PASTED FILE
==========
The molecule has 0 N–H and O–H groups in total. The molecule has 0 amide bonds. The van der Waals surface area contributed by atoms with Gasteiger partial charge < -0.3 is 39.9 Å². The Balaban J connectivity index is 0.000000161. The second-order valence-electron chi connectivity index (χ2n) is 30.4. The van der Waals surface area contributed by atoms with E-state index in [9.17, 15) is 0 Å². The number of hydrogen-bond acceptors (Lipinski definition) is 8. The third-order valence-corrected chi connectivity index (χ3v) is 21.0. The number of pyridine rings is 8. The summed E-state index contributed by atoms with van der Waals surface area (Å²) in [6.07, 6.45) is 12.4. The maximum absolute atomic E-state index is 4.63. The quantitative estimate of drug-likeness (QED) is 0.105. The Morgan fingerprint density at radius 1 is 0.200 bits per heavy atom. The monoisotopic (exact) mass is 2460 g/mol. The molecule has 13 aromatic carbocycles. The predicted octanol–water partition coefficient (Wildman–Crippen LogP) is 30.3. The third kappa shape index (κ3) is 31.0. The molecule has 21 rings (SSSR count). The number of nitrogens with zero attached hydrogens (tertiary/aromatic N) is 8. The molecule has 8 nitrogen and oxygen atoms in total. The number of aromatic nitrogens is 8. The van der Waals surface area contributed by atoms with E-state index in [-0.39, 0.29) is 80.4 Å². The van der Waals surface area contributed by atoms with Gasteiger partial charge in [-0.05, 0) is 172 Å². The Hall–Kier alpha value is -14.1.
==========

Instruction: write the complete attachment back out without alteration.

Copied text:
The molecule has 0 N–H and O–H groups in total. The molecule has 0 amide bonds. The van der Waals surface area contributed by atoms with Gasteiger partial charge < -0.3 is 39.9 Å². The Balaban J connectivity index is 0.000000161. The second-order valence-electron chi connectivity index (χ2n) is 30.4. The van der Waals surface area contributed by atoms with E-state index in [9.17, 15) is 0 Å². The number of hydrogen-bond acceptors (Lipinski definition) is 8. The third-order valence-corrected chi connectivity index (χ3v) is 21.0. The number of pyridine rings is 8. The summed E-state index contributed by atoms with van der Waals surface area (Å²) in [6.07, 6.45) is 12.4. The maximum absolute atomic E-state index is 4.63. The quantitative estimate of drug-likeness (QED) is 0.105. The Morgan fingerprint density at radius 1 is 0.200 bits per heavy atom. The monoisotopic (exact) mass is 2460 g/mol. The molecule has 13 aromatic carbocycles. The predicted octanol–water partition coefficient (Wildman–Crippen LogP) is 30.3. The third kappa shape index (κ3) is 31.0. The molecule has 21 rings (SSSR count). The number of nitrogens with zero attached hydrogens (tertiary/aromatic N) is 8. The molecule has 8 nitrogen and oxygen atoms in total. The number of aromatic nitrogens is 8. The van der Waals surface area contributed by atoms with E-state index in [-0.39, 0.29) is 80.4 Å². The van der Waals surface area contributed by atoms with Gasteiger partial charge in [-0.05, 0) is 172 Å². The Hall–Kier alpha value is -14.1.